Do tablets and eReaders keep you awake?

Does using tablets and backlit eReaders at night lead to sleep deficiency and damage health?

According to findings published in the US journal Proceedings of the National Academy of Sciences, blue light, the wavelength common in smartphones, tablets and LED lighting, can disrupt the body clock and slow or prevent the production of the sleep hormone melatonin.

The study found that using light-emitting electronic devices for reading, communication, and entertainment before bedtime meant it took longer to fall asleep, suppressed levels of the sleep-promoting hormone melatonin and reduced or delayed the amount of REM sleep. And we’re not as alert the following morning!!

Results were based on 12 people locked in a sleep laboratory for two weeks. The results were concluded after taking blood samples from participants who spent five days reading from a paperback and five days from an iPad.

Lead researcher Prof Charles Czeisler said: “The light emitted by most e-readers is shining directly into the eyes of the reader, whereas from a printed book or the original Kindle, the reader is only exposed to reflected light from the pages of the book. Sleep deficiency has been shown to increase the risk of cardiovascular disease, metabolic diseases like obesity and diabetes, and cancer. Thus, the melatonin suppression that we saw in this study among participants when they were reading from the light-emitting e-reader concerns us.”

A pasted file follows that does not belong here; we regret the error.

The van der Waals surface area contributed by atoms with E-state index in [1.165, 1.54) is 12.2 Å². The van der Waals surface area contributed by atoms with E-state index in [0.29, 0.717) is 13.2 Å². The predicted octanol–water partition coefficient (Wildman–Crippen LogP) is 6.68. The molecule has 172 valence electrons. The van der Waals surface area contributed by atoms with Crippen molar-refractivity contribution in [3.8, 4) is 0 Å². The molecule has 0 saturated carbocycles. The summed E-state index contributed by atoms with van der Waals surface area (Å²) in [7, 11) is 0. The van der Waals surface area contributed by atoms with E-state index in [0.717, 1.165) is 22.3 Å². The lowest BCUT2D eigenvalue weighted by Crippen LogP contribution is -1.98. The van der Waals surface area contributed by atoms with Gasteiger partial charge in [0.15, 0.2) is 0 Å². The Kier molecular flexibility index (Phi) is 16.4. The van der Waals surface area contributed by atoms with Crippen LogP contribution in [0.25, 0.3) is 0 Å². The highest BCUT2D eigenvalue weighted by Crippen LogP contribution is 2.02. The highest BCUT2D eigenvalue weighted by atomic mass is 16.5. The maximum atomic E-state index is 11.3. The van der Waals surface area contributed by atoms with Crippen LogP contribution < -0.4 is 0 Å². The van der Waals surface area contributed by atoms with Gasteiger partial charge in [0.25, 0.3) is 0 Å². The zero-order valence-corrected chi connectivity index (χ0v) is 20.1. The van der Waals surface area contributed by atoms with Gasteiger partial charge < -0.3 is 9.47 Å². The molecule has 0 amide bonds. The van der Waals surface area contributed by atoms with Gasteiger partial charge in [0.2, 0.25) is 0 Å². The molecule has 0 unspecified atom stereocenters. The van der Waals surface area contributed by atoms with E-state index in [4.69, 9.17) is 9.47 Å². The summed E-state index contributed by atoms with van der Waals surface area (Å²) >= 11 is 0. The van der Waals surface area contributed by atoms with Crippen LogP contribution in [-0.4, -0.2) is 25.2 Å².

Reading can be immersive

I capture the castleIn I Capture the Castle by Dodie Smith,  Cassandra Mortmain says she would “bask first, wash second and then read as long as the hot water holds out” when taking a bath.

Apparently readers are less inclined to to do this with their e-readers in the bath than paper books. To take the worry out of it, one of the e-reader manufacturers, Kobo, is launching a waterproof device in October, Kobo Aura H20, which will be the world’s first premium waterproof “E Ink e-reader”. 

 They say that “readers can now enjoy worry-free reading wherever they go, anywhere they want to read, including previously risky places like the bath or at the beach”.

Perhaps you can’t go on a long swim with it – it’s waterproof for up to 30 minutes in one metre of water with the port cover closed. 

Keep taking the tablets

More and more people are using tablets as their preferred digital reading device and they’re now overtaking e-readers .

According to the Bookseller, a Nielsen’s survey shows that 51% of book buyers in the first quarter of 2014 owned a tablet to use as a dedicated e-reader, compared to 25% who owned a device specifically made for books.

Last year in the same period, 33% owned a tablet and 25% an e-reader. Although the research shows that more people still buy books on e-readers than on tablets, the gap is now closing, with 37% buying books on tablets compared with 28% in 2013, and 46% buying books on e-readers this year, a fall from 61% in 2013.

To download eBooks and eAudio (link to the catalogue) on to your tablet, just download the Overdrive app